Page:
The New York Times (Paywall):

The concept of the A.I. software is so novel and quirky that when we — Brian X. Chen, a tech columnist who reviewed the Ray-Bans last year, and Mike Isaac, who covers Meta and wears the smart glasses to produce a cooking show — heard about it, we were dying to try it. Meta gave us early access to the update, and we took the technology for a spin over the last few weeks.

The artificial intelligence technology in Meta’s new Ray-Ban smart glasses uses cameras and image recognition to give the wearer information about what he or she is looking at. We wore the glasses to the zoo, grocery stores and a museum while grilling the A.I. with questions and requests.

The upshot: We were simultaneously entertained by the virtual assistant’s goof-ups — for example, mistaking a monkey for a giraffe — and impressed when it carried out useful tasks like determining that a pack of cookies was gluten-free.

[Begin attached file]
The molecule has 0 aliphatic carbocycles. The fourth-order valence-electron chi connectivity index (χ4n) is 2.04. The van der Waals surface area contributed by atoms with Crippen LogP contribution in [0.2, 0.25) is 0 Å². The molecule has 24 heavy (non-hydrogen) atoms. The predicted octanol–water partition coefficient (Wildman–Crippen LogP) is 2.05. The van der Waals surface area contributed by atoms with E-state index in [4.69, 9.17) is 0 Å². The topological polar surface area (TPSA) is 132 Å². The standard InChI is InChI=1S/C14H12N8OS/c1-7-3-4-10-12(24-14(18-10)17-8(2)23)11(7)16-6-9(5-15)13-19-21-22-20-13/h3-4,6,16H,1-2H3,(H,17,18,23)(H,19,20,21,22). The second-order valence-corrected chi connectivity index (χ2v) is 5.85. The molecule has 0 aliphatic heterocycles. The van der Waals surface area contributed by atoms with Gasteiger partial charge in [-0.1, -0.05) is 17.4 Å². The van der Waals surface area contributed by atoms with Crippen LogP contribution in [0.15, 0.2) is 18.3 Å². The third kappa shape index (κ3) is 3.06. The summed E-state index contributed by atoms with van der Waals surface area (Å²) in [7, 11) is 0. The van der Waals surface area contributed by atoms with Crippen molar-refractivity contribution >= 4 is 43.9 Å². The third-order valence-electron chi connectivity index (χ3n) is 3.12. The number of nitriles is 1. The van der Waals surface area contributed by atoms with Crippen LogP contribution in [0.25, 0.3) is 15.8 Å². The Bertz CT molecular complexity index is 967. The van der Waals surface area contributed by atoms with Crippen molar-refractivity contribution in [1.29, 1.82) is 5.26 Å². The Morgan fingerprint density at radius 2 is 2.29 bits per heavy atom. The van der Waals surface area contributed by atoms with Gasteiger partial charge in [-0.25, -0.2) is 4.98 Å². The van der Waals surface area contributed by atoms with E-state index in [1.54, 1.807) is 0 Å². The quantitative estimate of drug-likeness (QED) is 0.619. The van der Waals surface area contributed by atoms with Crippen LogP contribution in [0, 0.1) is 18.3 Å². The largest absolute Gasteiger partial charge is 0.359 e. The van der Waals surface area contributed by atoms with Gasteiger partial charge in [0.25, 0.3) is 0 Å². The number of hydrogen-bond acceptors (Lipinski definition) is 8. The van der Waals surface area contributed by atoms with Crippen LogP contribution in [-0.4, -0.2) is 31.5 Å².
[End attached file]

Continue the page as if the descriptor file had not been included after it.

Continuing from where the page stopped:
Is this impressive tech? Absolutely. Do I see a use for it in my day to day life? Absolutely not.

I feel awkward enough asking Siri for anything, and I’ve been using her since my iPhone 4S way back in 2011.

Maybe the more digital native generations will glom onto this, and maybe future updates will make the process less awkward, but the more I see breakdowns like these, I see solutions looking for problems, rather than the other way around.

If this sort of thing is your jam, though? It’s some of the best integrated A.I. tech I’ve seen so far.